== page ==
8 employer resources to share with people laid off

This information was put together by the Seneca County Department of Job & Family Services. The first video shows people how to apply for unemployment benefits, with additional resources following it on a variety of relevant topics.

  • Worker’s Self-Service User Guide – this has screen shots showing how to apply for UC and how to file weekly claims.
  • Worker’s Guide to UC to answer unemployment questions
  • Coronavirus and Unemployment Benefits – Q & A page
  • Employee Guide – OhioMeansJobs sent this handout to a local manufacturer to give to employees who want to know how work will affect their unemployment. Please note – When a benefit is calculated, claimants will get correspondence telling them for how many weeks they are eligible and the total claim amount (the weekly benefit amount x the number of eligible weeks). The total claim amount can be collected over a period of 52 weeks. Therefore, if the individual is partially eligible or ineligible for a week of benefits due to wages, the amount not used can actually extend the number of weeks of benefits. The uncollected amount of a weekly benefit remains in the total benefit amount and can still be collected.
  • Seneca County Job and Family Services website: This has a Self-Service Portal to use to apply for cash, medical, and SNAP (Food Stamp) benefits.
  • Prevention, Retention, & Contingency (PRC) benefits: The Prevention, Retention, and Contingency (PRC) Program, is designed to provide benefits and services to eligible households with at least one minor child to overcome barriers to achieving or maintaining self-sufficiency and personal responsibility). This page gives an overview of the basic services and an application that can be downloaded.
  • Emergency Home Energy Assistance Program (E-HEAP): This program helps with utility payments and is administered by the Great Lakes Community Action Partnership. The program was to expire 3/31/2020 but has been extended to 5/1/2020. This was verified on 3/26/2020.
  • Employers (not individuals) should contact Carol Kern, Business Services Liaison with OhioMeansJobs Seneca County, if they have any questions – Carol.Owen@jfs.ohio.gov or 419.680.3041 (cell).

SBA Resource Page – Stimulus & Disaster Loans

Updated 4:30 pm, March 26, 2020.

As the information about SBA programs to help businesses have grown, we decided to pull it all into one page for easy reference. There are three main initiatives:

1. Economic Injury Disaster Loans – available now

A webinar is getting set up for this Friday, 3/27/2020 with SBA Lending Officer, Ray Graves (more information to come). Ohio for-profit and not-for-profit businesses can apply for these low interest (3.75% for profit, 2.75% not for profit), long-term (up to 30 years) working capital loans if they can’t find credit anywhere else (see press release). Here is more information:

2. Stimulus Programs

Here are a couple good references for the new SBA programs that are potentially coming down the pike, including the Paycheck Protection Program (zero-fee loan up to $10M, where 8 weeks of average payroll and other costs will be forgiven and principal and interest deferred for a year), and the Emergency Economic Injury Grants ($10,000 advance if a small business applies for an EIDL that does not need to be repaid).

3. Small Business Development Center (SBDC)

The SBDC at Terra State Community College covers Seneca County (and others). They provide free business counseling, and their website provides webinars on the EIDL program. The Director is Bill Auxter, and he can be reached at bauxter@terra.edu or by phone at 419.559.2210.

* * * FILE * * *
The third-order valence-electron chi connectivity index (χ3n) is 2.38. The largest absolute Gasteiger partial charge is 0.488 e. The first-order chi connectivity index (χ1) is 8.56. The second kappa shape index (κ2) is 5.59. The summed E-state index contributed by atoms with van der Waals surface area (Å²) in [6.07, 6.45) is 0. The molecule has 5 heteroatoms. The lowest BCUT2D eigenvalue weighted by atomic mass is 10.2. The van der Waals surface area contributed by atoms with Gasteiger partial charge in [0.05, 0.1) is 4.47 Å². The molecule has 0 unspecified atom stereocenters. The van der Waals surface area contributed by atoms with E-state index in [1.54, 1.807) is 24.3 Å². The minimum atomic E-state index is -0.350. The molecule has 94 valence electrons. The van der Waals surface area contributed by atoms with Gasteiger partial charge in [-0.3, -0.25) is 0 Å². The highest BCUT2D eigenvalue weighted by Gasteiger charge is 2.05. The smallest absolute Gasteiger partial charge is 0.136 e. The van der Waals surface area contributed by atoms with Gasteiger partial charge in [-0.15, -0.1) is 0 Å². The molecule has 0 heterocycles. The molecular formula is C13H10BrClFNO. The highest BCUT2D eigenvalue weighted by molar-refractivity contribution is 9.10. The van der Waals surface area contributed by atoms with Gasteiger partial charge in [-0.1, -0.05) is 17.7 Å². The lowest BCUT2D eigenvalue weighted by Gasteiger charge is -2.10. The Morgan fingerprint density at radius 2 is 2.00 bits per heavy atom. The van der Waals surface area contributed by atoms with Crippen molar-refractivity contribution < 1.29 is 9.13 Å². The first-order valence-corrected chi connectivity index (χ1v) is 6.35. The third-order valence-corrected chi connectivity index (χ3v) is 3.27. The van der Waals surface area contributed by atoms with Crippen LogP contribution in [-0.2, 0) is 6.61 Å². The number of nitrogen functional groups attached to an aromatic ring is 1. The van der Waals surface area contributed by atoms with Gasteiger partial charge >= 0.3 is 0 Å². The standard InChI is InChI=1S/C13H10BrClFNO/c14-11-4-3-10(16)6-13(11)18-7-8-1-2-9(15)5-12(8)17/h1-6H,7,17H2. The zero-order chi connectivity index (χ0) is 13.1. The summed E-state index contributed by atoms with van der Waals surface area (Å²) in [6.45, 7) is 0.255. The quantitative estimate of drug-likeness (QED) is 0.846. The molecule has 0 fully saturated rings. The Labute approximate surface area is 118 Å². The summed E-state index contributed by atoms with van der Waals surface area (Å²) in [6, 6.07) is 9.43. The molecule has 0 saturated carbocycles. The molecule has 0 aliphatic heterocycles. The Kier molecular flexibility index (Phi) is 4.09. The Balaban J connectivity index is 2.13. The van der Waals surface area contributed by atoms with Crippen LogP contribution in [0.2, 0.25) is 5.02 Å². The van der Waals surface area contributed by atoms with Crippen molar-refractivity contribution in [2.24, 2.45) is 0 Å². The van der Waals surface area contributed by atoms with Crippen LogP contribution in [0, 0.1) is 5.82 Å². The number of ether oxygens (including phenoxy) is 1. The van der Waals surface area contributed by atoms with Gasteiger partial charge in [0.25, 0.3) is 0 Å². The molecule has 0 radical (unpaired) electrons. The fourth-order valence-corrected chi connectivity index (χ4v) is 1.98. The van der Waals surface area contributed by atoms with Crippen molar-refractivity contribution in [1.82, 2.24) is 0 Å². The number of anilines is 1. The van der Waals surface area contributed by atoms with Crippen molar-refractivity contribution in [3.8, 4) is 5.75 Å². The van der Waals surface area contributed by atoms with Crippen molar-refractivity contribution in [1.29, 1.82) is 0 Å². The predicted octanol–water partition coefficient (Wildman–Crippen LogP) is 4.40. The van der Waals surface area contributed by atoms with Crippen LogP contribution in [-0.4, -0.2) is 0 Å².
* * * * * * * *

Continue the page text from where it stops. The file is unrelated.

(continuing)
Coronavirus Resources for Manufacturers

Thanks to the great work being done by the Ohio Manufacturers’ Association, this section has continued to grow, and we moved the resources here.

1. Ohio Manufacturers’ Association (OMA) – The OMA has been very proactive in getting information out about the coronavirus that is targeted and helpful to manufacturers. Here are some of the best resources:

  • Ohio Manufacturers’ Association COVID-19 Resources page
  • OMA Analysis of Stay-At-Home for Manufacturers by Bricker & Eckler.
  • OMA Briefing (3/23/2020) – one hour briefing – listen here.
  • OMA Conference Call (3/25/2020 – Lt. Governor Jon Husted and a panel of experts discuss various topics – listen here.

2. National Association of Manufacturers Resources Page – additional coronavirus resources.

3. Export Programs – Check out the Ohio Development Services Agency’s new export assistance programs, including virtual consulting. Read more here. (9 Resources)

4. Helping Other Businesses – The Ohio Third Frontier is asking for anyone that can assist in making needed products should contact Scott Ryan, Deputy Chief/Executive Director at 614.466.5675 or Scott.Ryan@development.ohio.gov. We also have a Local Business Helping Local Business survey.

5. Impact Surveys – Manufacturers can tell the State and JobsOhio how this pandemic has negatively impacted business, which in turn will influence policy. There is also a Local Business Helping Local Business survey. Take the surveys here.

Ohio’s Stay at Home Order – informational resources

Given that the Ohio Department of Health just issued new guidance documents for ten specific industries, we thought it made sense to consolidate all “stay at home” resources into one page.

Here are some of the foundational documents:

Here are the new Ohio Dept. of Health industry-specific guidance sheets regarding stay-at-home:

Here is an analysis by the Ohio Manufacturers Association for manufacturers:

  • OMA Analysis of Stay-At-Home for Manufacturers by Bricker & Eckler

Seneca County EMA seeks PPE for first responders

Information provided by Seneca County Emergency Management Agency

Seneca County Emergency Management Agency has announced the opening of a donation collection point in response to the COVID-19 pandemic.